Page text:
What is COPD?

Chronic Obstructive Pulmonary Disease (COPD) is a general term used to describe chronic lung diseases such as chronic bronchitis and emphysema. Asthma is considered to be a different type of lung disease than COPD, although patients may have both asthma and COPD. Your doctor may use any of these terms to diagnose and describe your type of lung disease.

What is COPD Chronic:
The disease is always present and worsens over time. Symptoms may take years to develop and your symptoms may become worse over time. Although there is no cure for COPD, you can do a lot to manage your disease and slow its progression.

Swelling (inflammation) and too much mucus in your airways can block (obstruct) your ability to breathe air in and out of your lungs. Medications prescribed by your doctor can help decrease inflammation and reduce mucus so that you can breathe easier.

The disease is located in your lungs. You may see a “pulmonologist”, a doctor specialized in care and treatment of lung diseases.

Your lungs have been damaged to the point where your doctor is able to diagnose COPD. At this point, your doctor will discuss treatment options with you, including smoking cessation, vaccinations, exercise and diet, and medications to help manage your symptoms.

COPD Flare-Ups are “Lung Attacks”

COPD Flare-Ups are Lung Attacks Patients with COPD describe feeling short of breath and having trouble “catching their breath”. When your COPD symptoms worsen beyond your normal daily patterns, you are having a “flare-up”, also known as a COPD exacerbation[2]. Some flare-ups are mild and you can manage them with your medications at home. But some flare-ups can be scary because breathing can become extremely difficult – and you may need to seek medical help by calling your doctor or even going to the hospital.

COPD flare-ups can cause further damage to your lungs, making it difficult for you to recover to your “normal” symptom levels. This is why COPD flare-ups can be thought of as “Lung Attacks”. Doctors offer many options to patients with heart disease in order to prevent heart attacks. It is just as important for patients with lung disease to prevent lung attacks. If you’ve been diagnosed with COPD, preventing a severe lung attack can help you live a healthier life and reduce your risk of death[1, 2].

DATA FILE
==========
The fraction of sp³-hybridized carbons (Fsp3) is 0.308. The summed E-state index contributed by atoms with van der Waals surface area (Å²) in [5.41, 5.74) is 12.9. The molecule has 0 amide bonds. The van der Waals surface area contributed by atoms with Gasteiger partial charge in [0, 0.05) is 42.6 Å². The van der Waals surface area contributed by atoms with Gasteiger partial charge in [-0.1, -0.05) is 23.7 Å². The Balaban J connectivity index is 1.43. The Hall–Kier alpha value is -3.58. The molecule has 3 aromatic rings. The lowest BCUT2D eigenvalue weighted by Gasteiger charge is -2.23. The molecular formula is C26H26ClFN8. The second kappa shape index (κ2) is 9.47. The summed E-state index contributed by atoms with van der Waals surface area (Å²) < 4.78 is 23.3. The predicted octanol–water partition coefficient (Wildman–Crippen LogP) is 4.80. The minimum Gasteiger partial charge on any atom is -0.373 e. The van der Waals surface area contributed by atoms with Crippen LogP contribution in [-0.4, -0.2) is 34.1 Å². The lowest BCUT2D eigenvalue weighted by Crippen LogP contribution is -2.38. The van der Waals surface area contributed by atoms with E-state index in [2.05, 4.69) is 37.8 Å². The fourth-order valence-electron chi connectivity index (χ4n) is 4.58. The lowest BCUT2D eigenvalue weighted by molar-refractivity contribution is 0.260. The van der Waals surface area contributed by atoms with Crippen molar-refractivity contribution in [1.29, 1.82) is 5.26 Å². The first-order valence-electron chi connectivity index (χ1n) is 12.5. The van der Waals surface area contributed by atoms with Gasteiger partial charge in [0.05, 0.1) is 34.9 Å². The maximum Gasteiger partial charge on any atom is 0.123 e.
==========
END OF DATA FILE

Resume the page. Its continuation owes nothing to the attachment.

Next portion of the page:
COPD medications are drugs that you usually take through your mouth with a specialized inhaler device, or inhaler. Different medications treat different COPD symptoms, such as shortness of breath, cough, and mucus build-up. Your doctor may prescribe different medications that can work together to help manage your symptoms. When the medicine wears off, your symptoms may worsen. This is why it is important to use your inhaler every day as prescribed by your doctor.

Patients who continue having flare-ups even while taking their medications may wish to consider participation in a clinical trial. The AIRFLOW-3 Clinical Trial is investigating a procedure, Targeted Lung Denervation (TLD), which may have the potential to reduce the frequency and/or severity of COPD flare-ups.

1. Augusti AG, Vogelmeier C. Global strategy for the diagnosis, management, and prevention of Chronic Obstructive Pulmonary Disease: 2020 Report. Global Initiative for Chronic Obstructive Lung Disease, Inc. 2020.

2. Celli BR, Wedzicha JA. Update on Clinical Aspects of Chronic Obstructive Pulmonary Disease. The New England journal of medicine 2019; 381: 1257-1266.

This post is also available in: French Dutch